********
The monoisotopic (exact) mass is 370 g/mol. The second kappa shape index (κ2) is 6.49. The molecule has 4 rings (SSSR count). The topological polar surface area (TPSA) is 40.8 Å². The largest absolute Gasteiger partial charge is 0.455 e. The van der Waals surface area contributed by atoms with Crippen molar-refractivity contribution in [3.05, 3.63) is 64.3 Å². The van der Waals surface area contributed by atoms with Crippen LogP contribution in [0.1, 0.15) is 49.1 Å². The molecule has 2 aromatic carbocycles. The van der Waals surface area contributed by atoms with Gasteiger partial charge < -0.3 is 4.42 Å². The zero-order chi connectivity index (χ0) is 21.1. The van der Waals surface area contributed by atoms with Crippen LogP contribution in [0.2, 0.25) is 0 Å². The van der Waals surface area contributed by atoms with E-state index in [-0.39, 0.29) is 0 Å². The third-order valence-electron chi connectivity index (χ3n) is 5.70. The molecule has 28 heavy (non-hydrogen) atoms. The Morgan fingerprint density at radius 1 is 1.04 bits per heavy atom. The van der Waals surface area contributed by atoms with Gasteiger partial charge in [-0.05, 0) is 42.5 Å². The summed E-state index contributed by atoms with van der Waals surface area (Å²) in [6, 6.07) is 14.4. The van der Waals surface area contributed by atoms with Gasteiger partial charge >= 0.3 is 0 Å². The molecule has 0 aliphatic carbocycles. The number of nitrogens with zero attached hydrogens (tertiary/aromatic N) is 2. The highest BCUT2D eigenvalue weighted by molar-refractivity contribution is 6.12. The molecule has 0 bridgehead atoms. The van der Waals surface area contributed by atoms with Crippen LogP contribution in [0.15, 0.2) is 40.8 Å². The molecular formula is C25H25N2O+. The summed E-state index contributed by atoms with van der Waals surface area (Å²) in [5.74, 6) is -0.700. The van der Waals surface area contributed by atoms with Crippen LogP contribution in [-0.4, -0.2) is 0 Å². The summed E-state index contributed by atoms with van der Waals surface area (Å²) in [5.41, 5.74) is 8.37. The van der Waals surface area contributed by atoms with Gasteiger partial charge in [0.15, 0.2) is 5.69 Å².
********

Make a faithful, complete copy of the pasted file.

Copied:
The monoisotopic (exact) mass is 370 g/mol. The second kappa shape index (κ2) is 6.49. The molecule has 4 rings (SSSR count). The topological polar surface area (TPSA) is 40.8 Å². The largest absolute Gasteiger partial charge is 0.455 e. The van der Waals surface area contributed by atoms with Crippen molar-refractivity contribution in [3.05, 3.63) is 64.3 Å². The van der Waals surface area contributed by atoms with Crippen LogP contribution in [0.1, 0.15) is 49.1 Å². The molecule has 2 aromatic carbocycles. The van der Waals surface area contributed by atoms with Gasteiger partial charge < -0.3 is 4.42 Å². The zero-order chi connectivity index (χ0) is 21.1. The van der Waals surface area contributed by atoms with Crippen LogP contribution in [0.2, 0.25) is 0 Å². The van der Waals surface area contributed by atoms with E-state index in [-0.39, 0.29) is 0 Å². The third-order valence-electron chi connectivity index (χ3n) is 5.70. The molecule has 28 heavy (non-hydrogen) atoms. The Morgan fingerprint density at radius 1 is 1.04 bits per heavy atom. The van der Waals surface area contributed by atoms with Gasteiger partial charge in [-0.05, 0) is 42.5 Å². The summed E-state index contributed by atoms with van der Waals surface area (Å²) in [6, 6.07) is 14.4. The van der Waals surface area contributed by atoms with Gasteiger partial charge >= 0.3 is 0 Å². The molecule has 0 aliphatic carbocycles. The number of nitrogens with zero attached hydrogens (tertiary/aromatic N) is 2. The highest BCUT2D eigenvalue weighted by molar-refractivity contribution is 6.12. The molecule has 0 bridgehead atoms. The van der Waals surface area contributed by atoms with Crippen LogP contribution in [0.15, 0.2) is 40.8 Å². The molecular formula is C25H25N2O+. The summed E-state index contributed by atoms with van der Waals surface area (Å²) in [5.74, 6) is -0.700. The van der Waals surface area contributed by atoms with Crippen LogP contribution in [-0.4, -0.2) is 0 Å². The summed E-state index contributed by atoms with van der Waals surface area (Å²) in [5.41, 5.74) is 8.37. The van der Waals surface area contributed by atoms with Gasteiger partial charge in [0.15, 0.2) is 5.69 Å².